Supreme Court Strikes Down Texas Abortion Restrictions in Major Win for Abortion Rights

Supreme Court Strikes Down Texas Abortion Restrictions in Major Win for Abortion Rights
Source: Getty Images
Source: Getty Images

The Supreme Court ruled in favor of abortion rights groups Monday, striking down a Texas law that imposed restrictions on abortion providers in the state which forced the vast majority of clinics to close.

The 5-3 ruling in Whole Woman's Health v. Hellerstedt is a major win for abortion rights.

It struck down a Texas law, called HB2, saying it placed an "undue burden" on women seeking abortions in the state.

HB2 created stricter standards both for doctors performing the procedure and the clinics that offer abortions, and was projected to ultimately shutter three-quarters of the state's abortion clinics. 

Abortion rights groups said the law was specifically written to shutter clinics and thwart women's access to obtain legal abortions, a right granted by the landmark Roe v. Wade case.

The state's Department of Health, led by Dr. John Hellerstedt, argued the law was intended to protect the safety of women seeking abortions.

But in a scathing opinion, Justice Stephen Breyer wrote that Texas provided no evidence that the law "would have helped even one woman obtain better treatment."

Abortion rights groups hailed the decision as a win for women.

"Today's landmark Supreme Court decision is a victory for women everywhere, reaffirming our right to make our own reproductive health care decisions no matter where we live," Stephanie Schriock, president of EMILY's List — a group that backs women candidates for elected office who support abortion rights — said in an email. "Extremist Republicans like Donald Trump should take note. Women are paying attention and you'll be hearing our voices loud and clear come November."

Presumptive Democratic presidential nominee Hillary Clinton also praised the ruling in a series of tweets:

However, Clinton added that despite the ruling, "the fight isn't over" for reproductive rights.

"The next president has to protect women's health," Clinton tweeted. "Women won't be 'punished' for exercising their basic rights."

Read more:
• What to Know About the Supreme Court's Whole Woman's Health v. Hellerstedt Abortion Case
• Women at Abortion Clinics Are Being Sent GPS-Activated Anti-Abortion Ads
• 'Across the Line' Uses Virtual Reality to Put Viewers in Abortion Patients' Shoes

Correction: June 27, 2016
An earlier version of this article misrepresented how many abortion clinics in Texas have closed due to HB2. The law was projected to shut down three-quarters of the state's clinics, and about half had already shut their doors before Monday's ruling.

How much do you trust the information in this article?

Emily C. Singer

Emily C. Singer, née Cahn, is a senior writer for Mic covering politics. She is based in New York and can be reached at esinger@mic.com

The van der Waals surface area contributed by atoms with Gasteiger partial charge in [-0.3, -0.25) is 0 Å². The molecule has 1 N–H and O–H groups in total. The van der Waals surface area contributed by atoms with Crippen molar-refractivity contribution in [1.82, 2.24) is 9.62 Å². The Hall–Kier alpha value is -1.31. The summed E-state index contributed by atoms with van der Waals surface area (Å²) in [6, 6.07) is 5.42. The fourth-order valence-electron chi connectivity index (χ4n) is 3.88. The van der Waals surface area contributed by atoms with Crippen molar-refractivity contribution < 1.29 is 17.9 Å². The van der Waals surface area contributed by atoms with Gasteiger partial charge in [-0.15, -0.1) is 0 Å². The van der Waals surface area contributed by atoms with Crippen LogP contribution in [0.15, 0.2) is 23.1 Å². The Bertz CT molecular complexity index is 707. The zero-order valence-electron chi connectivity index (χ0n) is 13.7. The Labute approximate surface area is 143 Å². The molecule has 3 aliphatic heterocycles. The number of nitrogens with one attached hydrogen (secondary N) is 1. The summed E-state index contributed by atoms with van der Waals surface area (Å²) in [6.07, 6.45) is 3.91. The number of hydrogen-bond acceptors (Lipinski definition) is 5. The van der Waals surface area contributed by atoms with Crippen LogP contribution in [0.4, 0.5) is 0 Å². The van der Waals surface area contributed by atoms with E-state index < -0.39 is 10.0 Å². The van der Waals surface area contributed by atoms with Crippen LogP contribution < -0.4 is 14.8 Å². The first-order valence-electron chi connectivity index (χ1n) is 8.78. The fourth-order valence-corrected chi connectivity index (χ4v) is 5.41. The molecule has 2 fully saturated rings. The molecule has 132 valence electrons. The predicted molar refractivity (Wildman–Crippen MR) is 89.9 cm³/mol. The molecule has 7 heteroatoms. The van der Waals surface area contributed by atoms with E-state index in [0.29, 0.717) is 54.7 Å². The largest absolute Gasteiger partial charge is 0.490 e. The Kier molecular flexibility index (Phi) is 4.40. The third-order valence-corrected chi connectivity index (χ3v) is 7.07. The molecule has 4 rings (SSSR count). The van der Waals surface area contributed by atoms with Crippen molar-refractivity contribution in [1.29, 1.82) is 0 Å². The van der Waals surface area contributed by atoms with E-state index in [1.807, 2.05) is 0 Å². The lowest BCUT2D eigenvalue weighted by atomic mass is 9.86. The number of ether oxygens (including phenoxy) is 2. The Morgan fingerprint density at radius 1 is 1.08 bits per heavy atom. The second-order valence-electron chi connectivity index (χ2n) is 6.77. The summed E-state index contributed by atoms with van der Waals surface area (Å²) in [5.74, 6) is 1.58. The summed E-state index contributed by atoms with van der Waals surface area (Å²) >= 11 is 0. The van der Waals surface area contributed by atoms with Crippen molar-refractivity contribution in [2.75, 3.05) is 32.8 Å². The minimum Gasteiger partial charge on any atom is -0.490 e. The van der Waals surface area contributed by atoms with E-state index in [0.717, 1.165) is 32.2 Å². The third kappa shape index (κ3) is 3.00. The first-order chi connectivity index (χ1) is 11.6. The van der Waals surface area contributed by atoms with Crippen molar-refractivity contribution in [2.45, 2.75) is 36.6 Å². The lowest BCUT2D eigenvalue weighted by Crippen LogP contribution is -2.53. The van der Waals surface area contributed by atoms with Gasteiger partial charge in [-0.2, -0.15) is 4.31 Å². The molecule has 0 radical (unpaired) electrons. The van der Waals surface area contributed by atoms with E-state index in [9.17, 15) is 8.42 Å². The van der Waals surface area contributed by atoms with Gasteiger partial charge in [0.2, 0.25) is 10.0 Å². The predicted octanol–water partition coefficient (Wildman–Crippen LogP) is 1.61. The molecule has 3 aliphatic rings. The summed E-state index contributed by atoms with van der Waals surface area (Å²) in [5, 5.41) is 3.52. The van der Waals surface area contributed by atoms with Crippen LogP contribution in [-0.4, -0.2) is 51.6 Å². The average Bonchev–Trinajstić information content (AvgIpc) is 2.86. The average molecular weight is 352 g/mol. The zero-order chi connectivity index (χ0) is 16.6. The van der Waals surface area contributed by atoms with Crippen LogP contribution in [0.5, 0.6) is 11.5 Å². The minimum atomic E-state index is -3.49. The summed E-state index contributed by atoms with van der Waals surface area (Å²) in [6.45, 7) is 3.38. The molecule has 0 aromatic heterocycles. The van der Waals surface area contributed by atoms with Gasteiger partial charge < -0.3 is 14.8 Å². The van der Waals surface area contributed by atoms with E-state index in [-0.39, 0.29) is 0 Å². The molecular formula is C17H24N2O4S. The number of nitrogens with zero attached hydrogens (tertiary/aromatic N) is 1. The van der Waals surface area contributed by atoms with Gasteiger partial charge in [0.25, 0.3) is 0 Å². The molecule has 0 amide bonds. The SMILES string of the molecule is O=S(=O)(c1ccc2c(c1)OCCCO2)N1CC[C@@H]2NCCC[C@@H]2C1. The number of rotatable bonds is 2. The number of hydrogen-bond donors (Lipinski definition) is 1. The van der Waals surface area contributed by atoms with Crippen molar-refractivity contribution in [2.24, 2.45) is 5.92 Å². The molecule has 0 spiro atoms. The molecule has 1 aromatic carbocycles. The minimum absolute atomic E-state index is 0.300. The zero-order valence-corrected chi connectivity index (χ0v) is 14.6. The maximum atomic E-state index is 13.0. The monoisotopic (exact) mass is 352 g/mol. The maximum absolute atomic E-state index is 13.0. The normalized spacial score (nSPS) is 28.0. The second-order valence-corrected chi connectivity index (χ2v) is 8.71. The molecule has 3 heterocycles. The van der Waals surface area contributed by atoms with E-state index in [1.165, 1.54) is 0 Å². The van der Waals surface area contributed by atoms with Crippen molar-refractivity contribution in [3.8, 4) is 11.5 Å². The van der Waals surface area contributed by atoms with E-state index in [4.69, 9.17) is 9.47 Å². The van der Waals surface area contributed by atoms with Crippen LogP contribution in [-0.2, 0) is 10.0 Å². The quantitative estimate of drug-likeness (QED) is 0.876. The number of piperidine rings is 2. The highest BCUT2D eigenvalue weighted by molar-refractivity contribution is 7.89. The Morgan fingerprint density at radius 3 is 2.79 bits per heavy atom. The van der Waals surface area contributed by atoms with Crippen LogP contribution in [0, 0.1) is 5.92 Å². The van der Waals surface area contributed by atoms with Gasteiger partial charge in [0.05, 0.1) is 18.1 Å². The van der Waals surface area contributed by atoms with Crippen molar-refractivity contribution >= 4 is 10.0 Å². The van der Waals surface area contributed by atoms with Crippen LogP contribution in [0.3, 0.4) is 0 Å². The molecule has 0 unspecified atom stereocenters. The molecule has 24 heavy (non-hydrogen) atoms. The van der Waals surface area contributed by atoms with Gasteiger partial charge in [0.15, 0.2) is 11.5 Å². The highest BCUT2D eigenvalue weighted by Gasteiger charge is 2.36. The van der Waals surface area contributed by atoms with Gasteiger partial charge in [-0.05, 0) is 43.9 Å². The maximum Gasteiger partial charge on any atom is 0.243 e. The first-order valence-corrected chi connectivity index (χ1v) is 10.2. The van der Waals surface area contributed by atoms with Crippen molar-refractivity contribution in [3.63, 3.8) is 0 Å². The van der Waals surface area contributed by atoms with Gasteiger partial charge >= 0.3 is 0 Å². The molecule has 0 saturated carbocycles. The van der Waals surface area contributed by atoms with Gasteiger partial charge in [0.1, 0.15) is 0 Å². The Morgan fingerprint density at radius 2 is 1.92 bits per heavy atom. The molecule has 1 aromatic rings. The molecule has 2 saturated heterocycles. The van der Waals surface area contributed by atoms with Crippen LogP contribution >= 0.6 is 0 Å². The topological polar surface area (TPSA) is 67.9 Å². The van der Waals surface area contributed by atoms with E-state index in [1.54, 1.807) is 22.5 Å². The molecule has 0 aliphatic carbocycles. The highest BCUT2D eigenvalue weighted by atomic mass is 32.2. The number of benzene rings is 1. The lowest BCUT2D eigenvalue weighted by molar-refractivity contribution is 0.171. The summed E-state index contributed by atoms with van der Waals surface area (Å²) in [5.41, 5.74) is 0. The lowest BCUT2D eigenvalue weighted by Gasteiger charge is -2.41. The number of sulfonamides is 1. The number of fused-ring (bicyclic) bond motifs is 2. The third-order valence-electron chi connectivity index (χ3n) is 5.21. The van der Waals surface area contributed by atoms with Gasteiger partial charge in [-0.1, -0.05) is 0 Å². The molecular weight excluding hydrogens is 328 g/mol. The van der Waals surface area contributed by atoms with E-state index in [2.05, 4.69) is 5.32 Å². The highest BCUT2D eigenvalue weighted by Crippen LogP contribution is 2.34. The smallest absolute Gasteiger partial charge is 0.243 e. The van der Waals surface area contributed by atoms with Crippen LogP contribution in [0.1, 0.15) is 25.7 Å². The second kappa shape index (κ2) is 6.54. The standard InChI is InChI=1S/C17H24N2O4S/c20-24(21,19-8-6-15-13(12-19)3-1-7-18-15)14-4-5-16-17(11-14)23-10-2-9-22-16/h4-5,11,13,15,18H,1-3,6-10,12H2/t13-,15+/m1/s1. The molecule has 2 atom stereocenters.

MORE FROM

20 attorneys general writurge Betsy DeVos to keep sexual assault protections

The attorneys general reminded DeVos that scrapping Title IX guidance will have a chilling effect on sexual assault and rape reporting rates.

New study suggests high workloads and aging doctor population means looming OB-GYN shortage

Obstetricians and gynecologists are overworked at nearing retirement age — without a younger contingent to replace them.

Why pro-life doctors want the First Amendment to protect their right to lie to patients

Crisis pregnancy centers believe they should be exempt from a law saying they should inform patients about all their medical options, including abortions.

‘Brown Girls’ wants to tell women of color’s stories in all their messy, complicated glory

Creators Fatimah Asghar and Sam Bailey want to let their characters break free of the neat identity categories people are wont to place them in.

One woman living in R Kelly’s alleged “sex cult” says everything is fine. That doesn’t mean it is.

Jocelyn Savage says she's "happy" and "totally fine" in her arrangement with R. Kelly. Experts say that's common behavior among abuse survivors.

Black women warned us about R Kelly's behavior for years. Was nobody listening?

Black women and girls have been telling people for years about the singer's behavior. And yet too few people have deigned to listen.

20 attorneys general writurge Betsy DeVos to keep sexual assault protections

The attorneys general reminded DeVos that scrapping Title IX guidance will have a chilling effect on sexual assault and rape reporting rates.

New study suggests high workloads and aging doctor population means looming OB-GYN shortage

Obstetricians and gynecologists are overworked at nearing retirement age — without a younger contingent to replace them.

Why pro-life doctors want the First Amendment to protect their right to lie to patients

Crisis pregnancy centers believe they should be exempt from a law saying they should inform patients about all their medical options, including abortions.

‘Brown Girls’ wants to tell women of color’s stories in all their messy, complicated glory

Creators Fatimah Asghar and Sam Bailey want to let their characters break free of the neat identity categories people are wont to place them in.

One woman living in R Kelly’s alleged “sex cult” says everything is fine. That doesn’t mean it is.

Jocelyn Savage says she's "happy" and "totally fine" in her arrangement with R. Kelly. Experts say that's common behavior among abuse survivors.

Black women warned us about R Kelly's behavior for years. Was nobody listening?

Black women and girls have been telling people for years about the singer's behavior. And yet too few people have deigned to listen.